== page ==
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4. Skills required to be a chaperone

The law states that 'the Chaperone is acting in loco prentice and should exercise the care which a good parent might reasonably be expected to give that child'.

The child will be working in a very adult environment and you need to be able to ensure that they understand what is expected of them, taking into account their age and experience.

You need to take account of a child's concentration span, their exposure to adult conversations and expectations and peer pressure.

Health and safety issues on stage or on set i.e. electrical equipment such as leads, sound equipment and cameras can all be very dangerous. 

The child may not be in school but that doesn't mean the hours they are tutored are less important that those spent at school.

You need to be able to tell when the child is ill, tired or upset. Don't ignore them in order to meet the production's schedule. It can often be difficult for children to communicate their feelings in a way in which adults understand, therefore, you will be the intermediary between them and the production company.

The concentration span of children is far shorter than that of adults (depending on age) therefore you need the skills to be able to occupy, or enable them to occupy their non-performance time which is especially important during filming and when on location. This may include physical activities or it may be that the child should just rest and quietly read a book.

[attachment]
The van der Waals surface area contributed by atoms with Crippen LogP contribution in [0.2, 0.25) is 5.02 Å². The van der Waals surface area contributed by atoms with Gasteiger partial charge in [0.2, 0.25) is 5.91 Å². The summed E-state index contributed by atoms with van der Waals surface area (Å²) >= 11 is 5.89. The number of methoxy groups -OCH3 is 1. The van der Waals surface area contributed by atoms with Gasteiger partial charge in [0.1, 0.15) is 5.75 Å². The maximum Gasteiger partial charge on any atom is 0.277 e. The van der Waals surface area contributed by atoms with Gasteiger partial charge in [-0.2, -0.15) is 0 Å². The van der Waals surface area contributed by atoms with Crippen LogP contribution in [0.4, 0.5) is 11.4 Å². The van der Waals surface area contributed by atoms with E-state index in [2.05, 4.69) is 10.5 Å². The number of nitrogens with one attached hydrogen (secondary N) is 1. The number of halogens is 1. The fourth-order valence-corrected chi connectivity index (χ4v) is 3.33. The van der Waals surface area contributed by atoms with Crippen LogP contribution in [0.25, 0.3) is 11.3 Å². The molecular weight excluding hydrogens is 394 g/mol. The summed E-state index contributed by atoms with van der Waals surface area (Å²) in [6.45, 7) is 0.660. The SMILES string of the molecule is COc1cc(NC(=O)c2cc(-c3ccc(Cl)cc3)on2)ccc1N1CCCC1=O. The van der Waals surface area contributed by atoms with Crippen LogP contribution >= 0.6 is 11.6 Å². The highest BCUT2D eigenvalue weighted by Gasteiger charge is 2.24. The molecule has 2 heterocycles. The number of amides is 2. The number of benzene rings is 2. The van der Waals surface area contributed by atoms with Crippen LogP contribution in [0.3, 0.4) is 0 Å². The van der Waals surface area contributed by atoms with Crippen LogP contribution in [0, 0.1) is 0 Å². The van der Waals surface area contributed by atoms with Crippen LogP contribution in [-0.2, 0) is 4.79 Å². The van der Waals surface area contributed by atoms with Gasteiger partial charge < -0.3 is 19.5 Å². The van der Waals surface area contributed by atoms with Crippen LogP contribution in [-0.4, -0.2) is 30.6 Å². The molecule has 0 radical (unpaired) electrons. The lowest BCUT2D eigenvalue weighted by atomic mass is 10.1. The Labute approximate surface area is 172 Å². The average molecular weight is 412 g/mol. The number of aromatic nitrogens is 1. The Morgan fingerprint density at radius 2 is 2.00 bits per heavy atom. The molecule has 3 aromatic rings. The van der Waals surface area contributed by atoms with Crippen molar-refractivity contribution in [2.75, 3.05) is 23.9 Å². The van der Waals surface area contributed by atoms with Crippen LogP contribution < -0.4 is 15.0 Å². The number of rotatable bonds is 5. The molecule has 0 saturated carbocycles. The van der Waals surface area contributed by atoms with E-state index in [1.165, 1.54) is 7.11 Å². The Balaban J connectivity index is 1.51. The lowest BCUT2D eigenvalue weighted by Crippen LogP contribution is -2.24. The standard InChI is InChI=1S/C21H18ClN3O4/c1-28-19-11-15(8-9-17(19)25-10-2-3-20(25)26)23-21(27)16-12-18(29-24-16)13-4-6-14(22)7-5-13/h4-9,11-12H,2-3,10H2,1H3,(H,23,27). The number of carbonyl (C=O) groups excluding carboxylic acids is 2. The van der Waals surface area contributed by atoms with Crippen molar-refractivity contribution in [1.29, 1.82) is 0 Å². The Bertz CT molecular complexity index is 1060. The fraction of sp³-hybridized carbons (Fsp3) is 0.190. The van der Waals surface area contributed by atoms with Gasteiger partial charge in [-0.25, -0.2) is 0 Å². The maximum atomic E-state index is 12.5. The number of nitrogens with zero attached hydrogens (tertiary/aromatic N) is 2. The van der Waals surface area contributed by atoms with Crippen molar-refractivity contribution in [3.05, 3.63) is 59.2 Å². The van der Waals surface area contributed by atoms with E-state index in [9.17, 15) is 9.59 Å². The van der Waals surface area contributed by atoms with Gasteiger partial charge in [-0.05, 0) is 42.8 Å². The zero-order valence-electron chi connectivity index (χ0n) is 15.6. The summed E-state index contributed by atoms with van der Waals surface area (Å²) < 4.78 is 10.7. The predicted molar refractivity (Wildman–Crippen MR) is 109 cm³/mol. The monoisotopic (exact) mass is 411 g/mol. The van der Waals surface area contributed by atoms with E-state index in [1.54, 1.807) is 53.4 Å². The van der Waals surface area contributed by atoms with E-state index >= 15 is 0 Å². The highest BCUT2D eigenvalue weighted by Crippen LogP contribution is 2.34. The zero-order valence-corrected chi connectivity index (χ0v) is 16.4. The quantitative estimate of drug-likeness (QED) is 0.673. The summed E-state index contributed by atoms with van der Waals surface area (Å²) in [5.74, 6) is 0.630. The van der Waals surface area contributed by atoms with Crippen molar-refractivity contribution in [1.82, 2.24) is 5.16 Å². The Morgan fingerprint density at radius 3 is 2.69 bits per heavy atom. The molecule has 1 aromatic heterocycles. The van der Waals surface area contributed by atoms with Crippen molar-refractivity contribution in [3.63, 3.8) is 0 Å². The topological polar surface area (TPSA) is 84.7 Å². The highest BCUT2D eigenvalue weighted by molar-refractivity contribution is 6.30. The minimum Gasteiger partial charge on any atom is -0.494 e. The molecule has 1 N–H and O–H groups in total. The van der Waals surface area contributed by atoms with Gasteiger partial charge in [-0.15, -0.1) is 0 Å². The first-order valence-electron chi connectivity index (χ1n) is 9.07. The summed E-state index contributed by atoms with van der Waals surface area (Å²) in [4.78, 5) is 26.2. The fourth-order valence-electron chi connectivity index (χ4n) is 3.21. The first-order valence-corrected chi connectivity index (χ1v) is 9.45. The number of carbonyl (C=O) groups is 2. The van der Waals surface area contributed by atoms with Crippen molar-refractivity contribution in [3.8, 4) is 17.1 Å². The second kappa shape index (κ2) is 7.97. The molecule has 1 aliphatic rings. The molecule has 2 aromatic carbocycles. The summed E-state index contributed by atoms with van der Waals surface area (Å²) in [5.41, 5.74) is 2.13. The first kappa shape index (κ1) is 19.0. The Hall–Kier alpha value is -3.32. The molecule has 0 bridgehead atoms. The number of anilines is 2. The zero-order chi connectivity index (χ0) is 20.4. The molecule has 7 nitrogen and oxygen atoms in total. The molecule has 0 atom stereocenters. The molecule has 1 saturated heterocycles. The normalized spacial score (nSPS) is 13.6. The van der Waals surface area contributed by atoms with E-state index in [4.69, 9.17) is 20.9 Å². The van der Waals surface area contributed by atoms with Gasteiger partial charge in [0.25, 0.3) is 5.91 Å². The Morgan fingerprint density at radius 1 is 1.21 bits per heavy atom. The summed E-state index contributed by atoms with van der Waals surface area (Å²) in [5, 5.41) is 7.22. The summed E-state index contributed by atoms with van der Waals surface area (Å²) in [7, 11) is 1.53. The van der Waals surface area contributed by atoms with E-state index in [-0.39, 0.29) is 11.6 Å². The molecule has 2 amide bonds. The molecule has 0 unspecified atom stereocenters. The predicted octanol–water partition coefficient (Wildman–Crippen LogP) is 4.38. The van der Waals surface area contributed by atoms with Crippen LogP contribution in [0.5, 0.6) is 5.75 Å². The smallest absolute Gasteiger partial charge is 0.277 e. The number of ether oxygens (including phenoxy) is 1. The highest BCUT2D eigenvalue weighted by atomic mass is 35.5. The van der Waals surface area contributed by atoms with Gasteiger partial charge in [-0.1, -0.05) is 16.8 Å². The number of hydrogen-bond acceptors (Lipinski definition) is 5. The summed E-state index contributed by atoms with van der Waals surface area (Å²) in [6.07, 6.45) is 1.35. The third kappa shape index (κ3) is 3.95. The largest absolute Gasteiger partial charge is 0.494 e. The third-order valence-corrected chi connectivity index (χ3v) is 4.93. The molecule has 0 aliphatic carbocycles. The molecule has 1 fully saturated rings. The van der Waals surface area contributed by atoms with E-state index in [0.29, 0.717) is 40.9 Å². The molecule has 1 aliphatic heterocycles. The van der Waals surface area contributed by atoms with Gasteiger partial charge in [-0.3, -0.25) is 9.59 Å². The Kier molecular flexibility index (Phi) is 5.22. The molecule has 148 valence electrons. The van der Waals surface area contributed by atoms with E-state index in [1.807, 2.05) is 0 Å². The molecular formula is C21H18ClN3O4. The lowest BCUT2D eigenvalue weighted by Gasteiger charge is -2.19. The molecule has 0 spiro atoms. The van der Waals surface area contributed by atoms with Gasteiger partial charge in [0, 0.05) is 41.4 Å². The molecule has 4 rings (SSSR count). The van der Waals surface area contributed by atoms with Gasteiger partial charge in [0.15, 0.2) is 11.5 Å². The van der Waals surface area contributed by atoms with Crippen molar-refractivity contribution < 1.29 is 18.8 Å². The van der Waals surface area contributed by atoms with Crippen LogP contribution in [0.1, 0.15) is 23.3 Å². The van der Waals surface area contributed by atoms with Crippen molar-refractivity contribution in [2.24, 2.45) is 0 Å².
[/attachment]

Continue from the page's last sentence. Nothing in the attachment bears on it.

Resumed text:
Different skills will be required when chaperoning in a theatre as opposed to a film set or on location. There is much more 'hanging about' time during filming and the weather may lead to the child being confined in a caravan for quite long periods - remember their energy level is far higher than ours and the children may need more individual attention.

Bullying - you must always be aware of bullying as it can be very subtle. It may be easy to spot a physical fight or sideways kick but it is not always quite so easy to spot the odd word or joke directed periodically toward one particular child. This sort of behaviour should be nipped in the bud immediately otherwise it could effect both the child and the production.

Finally, performing should be an enjoyable experience for the child and for you. Good communication and negotiating skills, be they with the child or with the variety of adults involved in a production, are vital.